Pedagogy Of Science

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Pedagogy of Science

Pedagogy of Science


Schools play a vital role in the education system, and determine results in social, economic and educational policies. The pressure on governments and schools is to improve the effectiveness, efficiency and accountability of the system. It depicts that more and more schools are focusing on the students' ability to apply knowledge and skills in key disciplines, and to analyze reason and communicate effectively when they lead to ask, solve and interpret problems in different situations. In addition, schools aim to produce results that are "intangible" such as capacity for the student to work in groups, and to instil values such as respect and civic responsibility. When one wants to know if the school system is performing, and get feedback for improvement, it is essential to have data. To analyze and evaluate students, teachers, institutions and education systems, schools use different techniques. Many are testing samples on all students at pivotal moments and evaluate these students over time. Some countries also use the services of inspection to evaluate teachers and institutions, and practice of teacher evaluation is being spread. Each method involves a range of stakeholders: students, parents, teachers, school authorities, employers and policy makers. However, among these actors, there may be disagreement on how the techniques of analysis and evaluation can or should be used. Some see them primarily as tools to encourage teachers. For others, these activities are primarily designed to support the responsibility and to guide resource allocation and motivate students. This essay outlines the policies that schools can adopt to design assessment methods that enhance students learning and motivate them.

Techniques that Improve Student Motivation

Alternative Assessment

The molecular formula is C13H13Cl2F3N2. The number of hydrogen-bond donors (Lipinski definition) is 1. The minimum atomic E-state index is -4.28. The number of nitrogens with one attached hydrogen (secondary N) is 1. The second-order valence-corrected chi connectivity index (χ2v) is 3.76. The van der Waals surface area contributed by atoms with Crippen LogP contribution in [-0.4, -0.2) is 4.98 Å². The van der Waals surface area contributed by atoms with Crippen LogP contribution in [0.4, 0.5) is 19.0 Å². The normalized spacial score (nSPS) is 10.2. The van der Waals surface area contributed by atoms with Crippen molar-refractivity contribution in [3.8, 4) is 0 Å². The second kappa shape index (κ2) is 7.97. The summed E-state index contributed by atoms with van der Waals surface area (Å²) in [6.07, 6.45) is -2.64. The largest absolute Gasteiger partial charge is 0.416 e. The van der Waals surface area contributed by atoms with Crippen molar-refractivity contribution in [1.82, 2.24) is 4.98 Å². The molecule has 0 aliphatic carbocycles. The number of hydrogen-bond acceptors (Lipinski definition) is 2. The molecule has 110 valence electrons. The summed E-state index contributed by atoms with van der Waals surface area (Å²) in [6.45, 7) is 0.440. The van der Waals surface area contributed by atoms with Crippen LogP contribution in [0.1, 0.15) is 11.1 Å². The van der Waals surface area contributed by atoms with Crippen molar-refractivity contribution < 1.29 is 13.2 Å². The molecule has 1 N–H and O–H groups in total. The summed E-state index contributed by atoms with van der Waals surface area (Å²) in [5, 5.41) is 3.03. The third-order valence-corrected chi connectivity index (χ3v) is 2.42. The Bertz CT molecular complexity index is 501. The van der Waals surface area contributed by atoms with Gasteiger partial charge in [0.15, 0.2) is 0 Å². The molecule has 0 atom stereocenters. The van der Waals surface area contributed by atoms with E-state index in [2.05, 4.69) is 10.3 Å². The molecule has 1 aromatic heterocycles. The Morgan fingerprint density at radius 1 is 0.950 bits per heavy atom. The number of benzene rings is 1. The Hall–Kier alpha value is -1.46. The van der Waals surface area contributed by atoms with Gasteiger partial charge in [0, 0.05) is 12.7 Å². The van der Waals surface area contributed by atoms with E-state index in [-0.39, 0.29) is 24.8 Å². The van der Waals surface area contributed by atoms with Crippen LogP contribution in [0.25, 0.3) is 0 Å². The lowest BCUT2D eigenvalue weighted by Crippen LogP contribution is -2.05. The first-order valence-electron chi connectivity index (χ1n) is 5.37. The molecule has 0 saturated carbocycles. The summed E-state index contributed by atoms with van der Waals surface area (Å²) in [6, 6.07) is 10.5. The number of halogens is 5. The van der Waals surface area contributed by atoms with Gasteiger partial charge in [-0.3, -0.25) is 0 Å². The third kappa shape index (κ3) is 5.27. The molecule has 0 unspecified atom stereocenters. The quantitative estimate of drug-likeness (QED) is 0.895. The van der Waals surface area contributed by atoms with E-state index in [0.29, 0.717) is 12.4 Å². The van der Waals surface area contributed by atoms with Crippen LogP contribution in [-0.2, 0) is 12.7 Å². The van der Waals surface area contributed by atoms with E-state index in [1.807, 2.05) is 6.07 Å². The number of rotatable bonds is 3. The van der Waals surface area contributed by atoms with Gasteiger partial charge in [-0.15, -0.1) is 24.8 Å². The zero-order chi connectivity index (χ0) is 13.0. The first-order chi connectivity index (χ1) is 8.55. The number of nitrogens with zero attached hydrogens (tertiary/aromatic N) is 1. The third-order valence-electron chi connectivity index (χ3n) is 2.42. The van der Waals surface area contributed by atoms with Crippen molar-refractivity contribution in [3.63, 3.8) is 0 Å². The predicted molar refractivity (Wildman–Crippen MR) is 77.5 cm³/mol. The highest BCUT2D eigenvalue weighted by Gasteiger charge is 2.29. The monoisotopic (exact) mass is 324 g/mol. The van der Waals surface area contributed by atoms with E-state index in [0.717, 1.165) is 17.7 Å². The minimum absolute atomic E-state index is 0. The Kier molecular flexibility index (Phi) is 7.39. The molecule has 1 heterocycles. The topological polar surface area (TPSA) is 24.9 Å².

Evaluation and assessment of students in education have brought what refers to as alternative assessment and refers to the new procedures and techniques that can be used within the context of teaching and incorporated into daily classroom activities. Although, there is no single definition of alternative assessment, but this assessment essentially is to gather evidence about how students process and complete real tasks in a particular subject. Unlike conventional assessment, alternative assessments can (Simons et el, 1989, 71):

Focus on documenting the growth of the individual at a certain time, rather than comparing students to each other.

Emphasize the strength of the students rather than weaknesses.

Consider learning styles, language skills, cultural and educational experiences and levels of study.

Critics argue that conventional tests do not give a fixed answer clear and truthful about what students can bring their knowledge. They only allowed to bring to mind, observe the understanding or interpretation of knowledge but do not demonstrate the ability to use knowledge (O'Hear et el, 1993, 26). Furthermore, it is argued that standardized tests fixed response ignore the importance of holistic knowledge and integration of knowledge, not possible to assess the competence of the student's educational goals higher level thinking or what society expects. The challenge is then to develop assessment strategies that respond, in particular, integration and interpretation of knowledge and transfer that knowledge to other ...
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